Sunday, September 16, 2012


Many of our readers have responded to last week's issue on "First Aid For Pets" with comments on how much better prepared they will now feel when having to deal with medical situations involving their pets.  Most of you also mentioned having at least some type of First Aid kit available for those situations.  That's great! 

Remember that being prepared puts you light years ahead of the curve when quick and appropriate action is called for.

First CPR Guidelines For Cats And Dogs

By Roxanne Palmer

If your dog has some type of respiratory failure and/or cardiac arrest and collapses, what should you do?
For years, different veterinarians may have offered different pieces of advice -- but now veterinary medicine researchers from the University of Pennsylvania and Cornell University have produced the first set of evidence-based guidelines for resuscitating dogs and cats with stopped hearts.
University of Pennsylvania researcher Manuel Boller and his colleagues looked at decades of peer-reviewed data and determined that the proper rate for chest compressions on dogs and cats is between 100 and 120 beats per minute. That's the same rhythm recommended for humans. It also happens to align to the 103-bpm Bee Gees classic disco hit "Stayin' Alive," which studies have shown aids medical students in performing chest compressions.

Here's a YouTube presentation of Stayin' Alive for those of you who either don't remember it or never heard it:
The guidelines, while primarily for veterinarians, are "very translatable to pet owners and bystanders," Boller said in a phone interview.
Of course, performing chest compressions on a Pekingese is very different from doing so on a full-grown person, or even on a Great Dane.
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For most dogs, chest compressions can be performed on the widest part of the chest while the animal's lying on its side. But in some breeds like greyhounds with more keel-shaped chests, the guidelines recommend pushing down closer to the dog's armpit, directly over the heart. Barrel-chested dogs like English bulldogs can be laid on their back and compressed on the sternum, like people.

Smaller cats and dogs can either be chest-compressed with one hand wrapped around the sternum, encircling the heart or two-handed on the ribs.
For cats and small dogs, you can use one hand wrapped around the sternum to try and restart the heart.

One fundamental difference between human patients and animal patients is that dogs and cats have much lower rates of coronary heart disease, the most common cause for cardiac arrest in people.
"Sudden cardiac arrest in dogs is therefore not as common as in people and may be more comparable to what occurs in young athletes with structural abnormalities of the heart muscle or a defect in the electrical circuitry," Boller said in an email.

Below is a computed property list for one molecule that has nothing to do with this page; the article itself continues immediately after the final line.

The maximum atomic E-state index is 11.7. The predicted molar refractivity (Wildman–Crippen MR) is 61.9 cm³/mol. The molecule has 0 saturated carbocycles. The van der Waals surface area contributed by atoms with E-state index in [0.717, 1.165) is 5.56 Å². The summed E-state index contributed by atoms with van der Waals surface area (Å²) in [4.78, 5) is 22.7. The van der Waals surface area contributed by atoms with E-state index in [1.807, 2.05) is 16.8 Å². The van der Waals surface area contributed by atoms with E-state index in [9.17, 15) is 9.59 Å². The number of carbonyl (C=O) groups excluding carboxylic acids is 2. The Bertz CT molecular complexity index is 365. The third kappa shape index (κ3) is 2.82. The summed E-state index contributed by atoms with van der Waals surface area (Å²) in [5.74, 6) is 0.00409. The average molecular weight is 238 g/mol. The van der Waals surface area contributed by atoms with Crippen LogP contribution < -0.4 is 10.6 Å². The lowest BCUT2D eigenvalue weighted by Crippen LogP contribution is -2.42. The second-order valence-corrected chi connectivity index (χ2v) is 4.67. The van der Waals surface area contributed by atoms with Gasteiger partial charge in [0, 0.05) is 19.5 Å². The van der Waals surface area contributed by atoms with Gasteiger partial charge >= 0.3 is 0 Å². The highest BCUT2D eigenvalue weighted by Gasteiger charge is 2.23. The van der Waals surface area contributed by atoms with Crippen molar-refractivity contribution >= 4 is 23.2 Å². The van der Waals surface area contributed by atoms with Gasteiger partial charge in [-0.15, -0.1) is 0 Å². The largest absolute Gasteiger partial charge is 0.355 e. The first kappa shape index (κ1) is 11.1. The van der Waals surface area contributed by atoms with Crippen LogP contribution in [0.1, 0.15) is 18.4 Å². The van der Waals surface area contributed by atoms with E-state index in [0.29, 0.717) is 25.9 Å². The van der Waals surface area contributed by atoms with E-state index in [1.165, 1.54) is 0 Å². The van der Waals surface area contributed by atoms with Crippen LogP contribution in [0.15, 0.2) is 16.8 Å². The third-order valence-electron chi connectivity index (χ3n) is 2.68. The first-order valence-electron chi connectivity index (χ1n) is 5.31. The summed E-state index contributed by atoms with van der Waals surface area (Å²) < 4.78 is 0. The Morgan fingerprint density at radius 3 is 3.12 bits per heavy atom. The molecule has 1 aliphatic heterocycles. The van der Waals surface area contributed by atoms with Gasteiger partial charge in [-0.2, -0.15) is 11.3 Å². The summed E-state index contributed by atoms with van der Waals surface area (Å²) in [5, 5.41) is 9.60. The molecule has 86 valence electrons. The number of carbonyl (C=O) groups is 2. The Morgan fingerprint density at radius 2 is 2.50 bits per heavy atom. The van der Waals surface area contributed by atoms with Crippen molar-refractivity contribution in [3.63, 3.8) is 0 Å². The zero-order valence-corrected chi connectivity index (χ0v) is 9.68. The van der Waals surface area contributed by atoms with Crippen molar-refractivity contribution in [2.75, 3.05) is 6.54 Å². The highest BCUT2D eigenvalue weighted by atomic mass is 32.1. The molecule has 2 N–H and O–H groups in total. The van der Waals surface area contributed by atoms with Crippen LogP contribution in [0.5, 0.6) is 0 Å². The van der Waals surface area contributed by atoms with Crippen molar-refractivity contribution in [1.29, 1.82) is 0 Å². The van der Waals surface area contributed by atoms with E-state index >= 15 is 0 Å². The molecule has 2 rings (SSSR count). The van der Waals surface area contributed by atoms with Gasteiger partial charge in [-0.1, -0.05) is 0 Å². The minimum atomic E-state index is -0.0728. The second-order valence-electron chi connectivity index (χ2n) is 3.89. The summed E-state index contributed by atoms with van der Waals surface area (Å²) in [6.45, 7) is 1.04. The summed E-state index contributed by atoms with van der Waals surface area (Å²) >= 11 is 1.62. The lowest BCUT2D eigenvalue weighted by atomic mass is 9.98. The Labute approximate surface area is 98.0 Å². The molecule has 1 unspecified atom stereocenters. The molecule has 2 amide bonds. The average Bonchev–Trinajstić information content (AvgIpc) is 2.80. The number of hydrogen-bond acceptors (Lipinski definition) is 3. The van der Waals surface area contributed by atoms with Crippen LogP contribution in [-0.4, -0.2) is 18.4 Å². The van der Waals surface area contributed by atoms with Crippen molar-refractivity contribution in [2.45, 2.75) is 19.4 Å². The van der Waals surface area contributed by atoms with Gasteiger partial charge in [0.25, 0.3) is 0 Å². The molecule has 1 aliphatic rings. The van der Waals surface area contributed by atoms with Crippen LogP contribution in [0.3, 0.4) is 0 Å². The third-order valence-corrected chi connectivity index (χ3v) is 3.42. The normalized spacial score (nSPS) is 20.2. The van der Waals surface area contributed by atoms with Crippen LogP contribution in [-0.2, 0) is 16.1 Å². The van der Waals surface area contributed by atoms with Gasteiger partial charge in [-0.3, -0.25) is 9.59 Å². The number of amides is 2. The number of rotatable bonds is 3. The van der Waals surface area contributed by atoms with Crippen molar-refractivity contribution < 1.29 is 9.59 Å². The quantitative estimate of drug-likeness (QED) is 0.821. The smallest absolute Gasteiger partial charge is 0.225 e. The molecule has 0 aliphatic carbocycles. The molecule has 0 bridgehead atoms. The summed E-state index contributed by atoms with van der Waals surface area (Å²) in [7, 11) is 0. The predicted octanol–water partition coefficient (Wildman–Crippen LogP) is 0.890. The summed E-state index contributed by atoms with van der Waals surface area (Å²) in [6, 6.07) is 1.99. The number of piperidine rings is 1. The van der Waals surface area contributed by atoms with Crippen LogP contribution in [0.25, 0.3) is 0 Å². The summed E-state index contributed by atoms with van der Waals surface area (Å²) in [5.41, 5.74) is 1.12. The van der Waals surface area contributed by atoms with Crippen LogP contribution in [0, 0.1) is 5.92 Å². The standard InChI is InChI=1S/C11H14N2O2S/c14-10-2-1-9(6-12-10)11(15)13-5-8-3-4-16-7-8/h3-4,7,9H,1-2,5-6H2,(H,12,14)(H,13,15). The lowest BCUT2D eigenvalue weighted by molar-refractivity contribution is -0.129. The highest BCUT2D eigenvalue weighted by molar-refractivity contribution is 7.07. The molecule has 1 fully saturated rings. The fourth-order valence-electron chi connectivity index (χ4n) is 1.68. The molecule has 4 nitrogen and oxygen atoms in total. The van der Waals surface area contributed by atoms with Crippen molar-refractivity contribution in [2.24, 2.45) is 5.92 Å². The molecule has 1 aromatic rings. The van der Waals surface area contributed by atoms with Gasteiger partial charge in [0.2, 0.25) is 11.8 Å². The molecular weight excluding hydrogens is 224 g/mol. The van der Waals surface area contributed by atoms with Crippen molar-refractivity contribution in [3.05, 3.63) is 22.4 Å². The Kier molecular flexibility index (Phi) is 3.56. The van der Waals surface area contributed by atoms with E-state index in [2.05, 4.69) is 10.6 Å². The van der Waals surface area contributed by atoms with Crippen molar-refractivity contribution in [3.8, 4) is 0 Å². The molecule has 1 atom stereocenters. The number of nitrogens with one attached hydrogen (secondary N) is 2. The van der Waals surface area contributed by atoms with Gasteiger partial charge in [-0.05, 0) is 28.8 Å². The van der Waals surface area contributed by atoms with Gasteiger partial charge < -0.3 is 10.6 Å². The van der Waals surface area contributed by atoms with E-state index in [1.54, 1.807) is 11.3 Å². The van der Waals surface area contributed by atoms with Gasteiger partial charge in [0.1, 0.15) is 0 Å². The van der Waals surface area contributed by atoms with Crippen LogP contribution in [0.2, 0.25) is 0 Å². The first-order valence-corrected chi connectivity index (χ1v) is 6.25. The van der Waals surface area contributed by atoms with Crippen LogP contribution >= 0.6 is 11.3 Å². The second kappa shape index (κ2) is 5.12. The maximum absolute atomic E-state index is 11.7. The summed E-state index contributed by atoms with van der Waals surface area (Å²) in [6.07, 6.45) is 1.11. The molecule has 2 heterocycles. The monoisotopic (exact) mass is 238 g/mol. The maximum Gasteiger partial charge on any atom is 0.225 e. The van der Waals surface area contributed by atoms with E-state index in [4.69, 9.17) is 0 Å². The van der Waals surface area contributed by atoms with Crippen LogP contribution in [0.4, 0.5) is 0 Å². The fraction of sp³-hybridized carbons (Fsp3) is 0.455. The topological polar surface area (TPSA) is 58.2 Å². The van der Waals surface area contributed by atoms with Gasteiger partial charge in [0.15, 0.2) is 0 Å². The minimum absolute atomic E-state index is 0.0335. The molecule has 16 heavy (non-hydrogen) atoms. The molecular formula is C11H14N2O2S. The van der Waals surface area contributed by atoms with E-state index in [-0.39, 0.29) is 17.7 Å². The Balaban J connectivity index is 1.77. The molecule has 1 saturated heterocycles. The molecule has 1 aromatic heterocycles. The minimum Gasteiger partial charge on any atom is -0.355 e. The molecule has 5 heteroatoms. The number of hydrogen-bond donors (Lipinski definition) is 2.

Pets can also suffer a cardiac arrest due to difficulties with breathing or a severe illness that also affects the heart.
Boller says it's gratifying to have these standards, especially since the original experiments on animals used in their review were instrumental in developing CPR guidelines for people.
"Now we can translate that benefit back to their own kind," he says.

Do You Know Pet CPR?
Expert Stresses Importance Of First Aid For Pets
They give unconditional love and are like members of the family, but if your pet had a medical emergency, would you know what to do?
Cardiopulmonary resuscitation, or CPR, is typically thought of as being reserved for humans. But there are also CPR procedures for pets.
"It's so important for people to know what to do in case of an emergency," said Pam Nathan, who's certified in pet CPR and first aid.
Nathan and her demo dog, Greta, help teach pet owners safety procedures, such as how to stop your dog from choking.
"The one misconception about a choking management is that we don't do a Heimlich like we do on people. It's more like a side compression," Nathan said.
Another important aspect of animal safety is having a special first-aid kit for your pet.
"The nice thing about putting your own kit together is knowing what's in there," Nathan said.
The kit should include tweezers, a syringe, antibiotic cream, a travel water bowl, gauze and tape.
With the possibility of broken or fractured bones, Nathan recommends using paint sticks for large animal splints and Popsicle sticks for splinting injuries on cats or small dogs.
Keeping a photo of your pet is important in case a natural disaster separates you from your pet. The photo will help easily prove the pet's ownership.